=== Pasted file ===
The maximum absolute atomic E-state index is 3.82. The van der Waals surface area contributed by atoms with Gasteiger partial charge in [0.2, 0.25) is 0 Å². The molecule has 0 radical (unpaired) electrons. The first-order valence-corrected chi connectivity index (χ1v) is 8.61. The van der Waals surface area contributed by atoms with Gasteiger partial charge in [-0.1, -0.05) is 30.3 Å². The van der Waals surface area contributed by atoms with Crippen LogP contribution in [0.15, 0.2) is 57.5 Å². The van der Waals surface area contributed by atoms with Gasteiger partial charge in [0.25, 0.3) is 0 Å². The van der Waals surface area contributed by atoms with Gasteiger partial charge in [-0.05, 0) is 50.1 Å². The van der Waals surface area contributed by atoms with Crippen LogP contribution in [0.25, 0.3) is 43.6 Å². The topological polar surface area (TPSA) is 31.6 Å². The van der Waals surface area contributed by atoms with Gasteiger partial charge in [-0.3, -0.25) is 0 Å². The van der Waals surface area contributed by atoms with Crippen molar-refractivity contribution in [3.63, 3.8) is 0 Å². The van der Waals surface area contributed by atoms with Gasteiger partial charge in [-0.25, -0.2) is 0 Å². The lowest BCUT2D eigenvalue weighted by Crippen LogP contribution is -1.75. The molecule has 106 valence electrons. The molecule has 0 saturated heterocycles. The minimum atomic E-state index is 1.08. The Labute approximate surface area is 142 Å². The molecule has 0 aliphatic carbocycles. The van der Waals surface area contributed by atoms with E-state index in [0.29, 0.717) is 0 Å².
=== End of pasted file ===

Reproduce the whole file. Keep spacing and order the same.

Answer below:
The maximum absolute atomic E-state index is 3.82. The van der Waals surface area contributed by atoms with Gasteiger partial charge in [0.2, 0.25) is 0 Å². The molecule has 0 radical (unpaired) electrons. The first-order valence-corrected chi connectivity index (χ1v) is 8.61. The van der Waals surface area contributed by atoms with Gasteiger partial charge in [-0.1, -0.05) is 30.3 Å². The van der Waals surface area contributed by atoms with Crippen LogP contribution in [0.15, 0.2) is 57.5 Å². The van der Waals surface area contributed by atoms with Gasteiger partial charge in [0.25, 0.3) is 0 Å². The van der Waals surface area contributed by atoms with Gasteiger partial charge in [-0.05, 0) is 50.1 Å². The van der Waals surface area contributed by atoms with Crippen LogP contribution in [0.25, 0.3) is 43.6 Å². The topological polar surface area (TPSA) is 31.6 Å². The van der Waals surface area contributed by atoms with Gasteiger partial charge in [-0.3, -0.25) is 0 Å². The van der Waals surface area contributed by atoms with Crippen molar-refractivity contribution in [3.63, 3.8) is 0 Å². The van der Waals surface area contributed by atoms with Gasteiger partial charge in [-0.25, -0.2) is 0 Å². The lowest BCUT2D eigenvalue weighted by Crippen LogP contribution is -1.75. The molecule has 106 valence electrons. The molecule has 0 saturated heterocycles. The minimum atomic E-state index is 1.08. The Labute approximate surface area is 142 Å². The molecule has 0 aliphatic carbocycles. The van der Waals surface area contributed by atoms with E-state index in [0.29, 0.717) is 0 Å².